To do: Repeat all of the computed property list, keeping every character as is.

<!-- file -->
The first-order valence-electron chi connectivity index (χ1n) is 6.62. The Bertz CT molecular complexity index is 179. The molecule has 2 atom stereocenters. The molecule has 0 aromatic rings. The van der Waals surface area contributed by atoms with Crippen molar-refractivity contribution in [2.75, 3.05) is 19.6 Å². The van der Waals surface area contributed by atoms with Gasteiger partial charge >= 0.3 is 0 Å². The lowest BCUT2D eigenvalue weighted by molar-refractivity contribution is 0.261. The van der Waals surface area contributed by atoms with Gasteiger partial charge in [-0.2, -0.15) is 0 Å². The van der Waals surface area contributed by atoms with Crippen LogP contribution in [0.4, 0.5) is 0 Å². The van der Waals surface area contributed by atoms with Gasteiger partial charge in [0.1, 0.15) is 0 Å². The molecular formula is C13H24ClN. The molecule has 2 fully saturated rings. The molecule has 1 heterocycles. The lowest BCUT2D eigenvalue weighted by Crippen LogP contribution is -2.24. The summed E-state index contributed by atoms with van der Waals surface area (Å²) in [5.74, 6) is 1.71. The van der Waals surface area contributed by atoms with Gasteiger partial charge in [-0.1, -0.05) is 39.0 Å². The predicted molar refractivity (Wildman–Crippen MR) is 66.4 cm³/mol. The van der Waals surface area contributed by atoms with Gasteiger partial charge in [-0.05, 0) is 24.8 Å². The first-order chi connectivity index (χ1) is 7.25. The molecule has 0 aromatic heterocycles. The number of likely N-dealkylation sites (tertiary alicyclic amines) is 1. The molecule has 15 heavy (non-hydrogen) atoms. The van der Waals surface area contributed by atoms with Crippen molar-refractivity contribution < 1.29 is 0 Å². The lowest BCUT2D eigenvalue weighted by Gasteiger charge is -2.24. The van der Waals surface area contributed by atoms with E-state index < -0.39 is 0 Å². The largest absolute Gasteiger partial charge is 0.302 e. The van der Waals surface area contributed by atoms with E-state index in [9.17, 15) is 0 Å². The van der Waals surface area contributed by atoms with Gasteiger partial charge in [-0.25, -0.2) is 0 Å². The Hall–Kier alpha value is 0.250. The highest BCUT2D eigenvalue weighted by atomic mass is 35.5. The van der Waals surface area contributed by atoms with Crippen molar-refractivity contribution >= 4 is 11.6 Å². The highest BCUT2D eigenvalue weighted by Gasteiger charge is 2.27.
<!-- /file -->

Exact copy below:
The first-order valence-electron chi connectivity index (χ1n) is 6.62. The Bertz CT molecular complexity index is 179. The molecule has 2 atom stereocenters. The molecule has 0 aromatic rings. The van der Waals surface area contributed by atoms with Crippen molar-refractivity contribution in [2.75, 3.05) is 19.6 Å². The van der Waals surface area contributed by atoms with Gasteiger partial charge >= 0.3 is 0 Å². The lowest BCUT2D eigenvalue weighted by molar-refractivity contribution is 0.261. The van der Waals surface area contributed by atoms with Gasteiger partial charge in [-0.2, -0.15) is 0 Å². The van der Waals surface area contributed by atoms with Crippen LogP contribution in [0.4, 0.5) is 0 Å². The van der Waals surface area contributed by atoms with Gasteiger partial charge in [0.1, 0.15) is 0 Å². The molecular formula is C13H24ClN. The molecule has 2 fully saturated rings. The molecule has 1 heterocycles. The lowest BCUT2D eigenvalue weighted by Crippen LogP contribution is -2.24. The summed E-state index contributed by atoms with van der Waals surface area (Å²) in [5.74, 6) is 1.71. The van der Waals surface area contributed by atoms with Gasteiger partial charge in [-0.1, -0.05) is 39.0 Å². The predicted molar refractivity (Wildman–Crippen MR) is 66.4 cm³/mol. The van der Waals surface area contributed by atoms with Gasteiger partial charge in [-0.05, 0) is 24.8 Å². The first-order chi connectivity index (χ1) is 7.25. The molecule has 0 aromatic heterocycles. The number of likely N-dealkylation sites (tertiary alicyclic amines) is 1. The molecule has 15 heavy (non-hydrogen) atoms. The van der Waals surface area contributed by atoms with Crippen molar-refractivity contribution < 1.29 is 0 Å². The lowest BCUT2D eigenvalue weighted by Gasteiger charge is -2.24. The van der Waals surface area contributed by atoms with E-state index < -0.39 is 0 Å². The largest absolute Gasteiger partial charge is 0.302 e. The van der Waals surface area contributed by atoms with E-state index in [9.17, 15) is 0 Å². The van der Waals surface area contributed by atoms with Gasteiger partial charge in [-0.25, -0.2) is 0 Å². The Hall–Kier alpha value is 0.250. The highest BCUT2D eigenvalue weighted by atomic mass is 35.5. The van der Waals surface area contributed by atoms with Crippen molar-refractivity contribution >= 4 is 11.6 Å². The highest BCUT2D eigenvalue weighted by Gasteiger charge is 2.27.